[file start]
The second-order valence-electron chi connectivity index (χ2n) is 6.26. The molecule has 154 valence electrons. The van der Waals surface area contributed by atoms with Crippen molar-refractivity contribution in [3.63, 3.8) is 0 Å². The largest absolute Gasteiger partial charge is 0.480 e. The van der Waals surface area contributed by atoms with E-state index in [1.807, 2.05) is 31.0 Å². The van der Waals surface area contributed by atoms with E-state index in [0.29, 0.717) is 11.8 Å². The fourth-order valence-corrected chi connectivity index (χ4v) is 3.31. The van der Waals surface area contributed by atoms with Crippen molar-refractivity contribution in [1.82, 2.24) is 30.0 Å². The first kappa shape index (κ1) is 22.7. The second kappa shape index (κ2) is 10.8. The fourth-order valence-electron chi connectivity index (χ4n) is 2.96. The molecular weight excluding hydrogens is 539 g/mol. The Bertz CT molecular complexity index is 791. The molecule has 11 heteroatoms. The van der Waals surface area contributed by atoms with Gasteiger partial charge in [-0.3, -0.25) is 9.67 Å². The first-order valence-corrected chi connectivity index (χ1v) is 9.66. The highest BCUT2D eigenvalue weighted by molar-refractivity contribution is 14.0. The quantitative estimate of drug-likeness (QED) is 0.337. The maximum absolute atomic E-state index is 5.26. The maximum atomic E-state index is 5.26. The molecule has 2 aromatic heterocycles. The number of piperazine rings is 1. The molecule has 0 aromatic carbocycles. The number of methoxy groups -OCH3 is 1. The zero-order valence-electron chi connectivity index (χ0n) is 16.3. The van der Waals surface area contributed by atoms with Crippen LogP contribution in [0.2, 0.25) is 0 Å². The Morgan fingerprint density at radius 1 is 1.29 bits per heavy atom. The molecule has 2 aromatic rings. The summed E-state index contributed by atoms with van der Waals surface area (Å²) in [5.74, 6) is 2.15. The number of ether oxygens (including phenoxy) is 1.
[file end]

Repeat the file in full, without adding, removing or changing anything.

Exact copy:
The second-order valence-electron chi connectivity index (χ2n) is 6.26. The molecule has 154 valence electrons. The van der Waals surface area contributed by atoms with Crippen molar-refractivity contribution in [3.63, 3.8) is 0 Å². The largest absolute Gasteiger partial charge is 0.480 e. The van der Waals surface area contributed by atoms with E-state index in [1.807, 2.05) is 31.0 Å². The van der Waals surface area contributed by atoms with E-state index in [0.29, 0.717) is 11.8 Å². The fourth-order valence-corrected chi connectivity index (χ4v) is 3.31. The van der Waals surface area contributed by atoms with Crippen molar-refractivity contribution in [1.82, 2.24) is 30.0 Å². The first kappa shape index (κ1) is 22.7. The second kappa shape index (κ2) is 10.8. The fourth-order valence-electron chi connectivity index (χ4n) is 2.96. The molecular weight excluding hydrogens is 539 g/mol. The Bertz CT molecular complexity index is 791. The molecule has 11 heteroatoms. The van der Waals surface area contributed by atoms with Gasteiger partial charge in [-0.3, -0.25) is 9.67 Å². The first-order valence-corrected chi connectivity index (χ1v) is 9.66. The highest BCUT2D eigenvalue weighted by molar-refractivity contribution is 14.0. The quantitative estimate of drug-likeness (QED) is 0.337. The maximum absolute atomic E-state index is 5.26. The maximum atomic E-state index is 5.26. The molecule has 2 aromatic heterocycles. The number of piperazine rings is 1. The molecule has 0 aromatic carbocycles. The number of methoxy groups -OCH3 is 1. The zero-order valence-electron chi connectivity index (χ0n) is 16.3. The van der Waals surface area contributed by atoms with Crippen LogP contribution in [0.2, 0.25) is 0 Å². The Morgan fingerprint density at radius 1 is 1.29 bits per heavy atom. The molecule has 2 aromatic rings. The summed E-state index contributed by atoms with van der Waals surface area (Å²) in [5.74, 6) is 2.15. The number of ether oxygens (including phenoxy) is 1.